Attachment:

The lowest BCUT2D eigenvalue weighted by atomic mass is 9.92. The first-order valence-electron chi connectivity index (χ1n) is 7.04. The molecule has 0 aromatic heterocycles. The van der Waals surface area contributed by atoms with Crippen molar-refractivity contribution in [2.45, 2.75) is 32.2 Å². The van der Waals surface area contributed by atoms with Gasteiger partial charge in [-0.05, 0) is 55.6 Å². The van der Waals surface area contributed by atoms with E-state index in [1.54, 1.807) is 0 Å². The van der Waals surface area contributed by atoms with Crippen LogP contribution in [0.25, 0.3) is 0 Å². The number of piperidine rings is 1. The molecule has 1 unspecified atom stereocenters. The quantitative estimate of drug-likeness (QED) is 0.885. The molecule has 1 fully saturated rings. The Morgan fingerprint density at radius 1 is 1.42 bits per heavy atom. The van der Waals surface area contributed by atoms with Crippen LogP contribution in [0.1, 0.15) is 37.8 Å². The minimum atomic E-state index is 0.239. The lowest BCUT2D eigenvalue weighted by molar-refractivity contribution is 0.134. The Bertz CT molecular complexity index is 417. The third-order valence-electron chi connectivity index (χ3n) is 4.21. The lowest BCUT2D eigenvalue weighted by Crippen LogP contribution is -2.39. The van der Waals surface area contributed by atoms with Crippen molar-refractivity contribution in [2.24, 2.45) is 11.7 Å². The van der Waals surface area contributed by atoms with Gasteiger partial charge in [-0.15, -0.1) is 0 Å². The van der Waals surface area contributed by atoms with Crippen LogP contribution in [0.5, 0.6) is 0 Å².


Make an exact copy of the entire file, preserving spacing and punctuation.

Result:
The lowest BCUT2D eigenvalue weighted by atomic mass is 9.92. The first-order valence-electron chi connectivity index (χ1n) is 7.04. The molecule has 0 aromatic heterocycles. The van der Waals surface area contributed by atoms with Crippen molar-refractivity contribution in [2.45, 2.75) is 32.2 Å². The van der Waals surface area contributed by atoms with Gasteiger partial charge in [-0.05, 0) is 55.6 Å². The van der Waals surface area contributed by atoms with E-state index in [1.54, 1.807) is 0 Å². The van der Waals surface area contributed by atoms with Crippen LogP contribution in [0.25, 0.3) is 0 Å². The number of piperidine rings is 1. The molecule has 1 unspecified atom stereocenters. The quantitative estimate of drug-likeness (QED) is 0.885. The molecule has 1 fully saturated rings. The Morgan fingerprint density at radius 1 is 1.42 bits per heavy atom. The van der Waals surface area contributed by atoms with Crippen LogP contribution in [0.1, 0.15) is 37.8 Å². The minimum atomic E-state index is 0.239. The lowest BCUT2D eigenvalue weighted by molar-refractivity contribution is 0.134. The Bertz CT molecular complexity index is 417. The third-order valence-electron chi connectivity index (χ3n) is 4.21. The lowest BCUT2D eigenvalue weighted by Crippen LogP contribution is -2.39. The van der Waals surface area contributed by atoms with Crippen molar-refractivity contribution in [2.24, 2.45) is 11.7 Å². The van der Waals surface area contributed by atoms with Gasteiger partial charge in [-0.15, -0.1) is 0 Å². The van der Waals surface area contributed by atoms with Crippen LogP contribution in [0.5, 0.6) is 0 Å².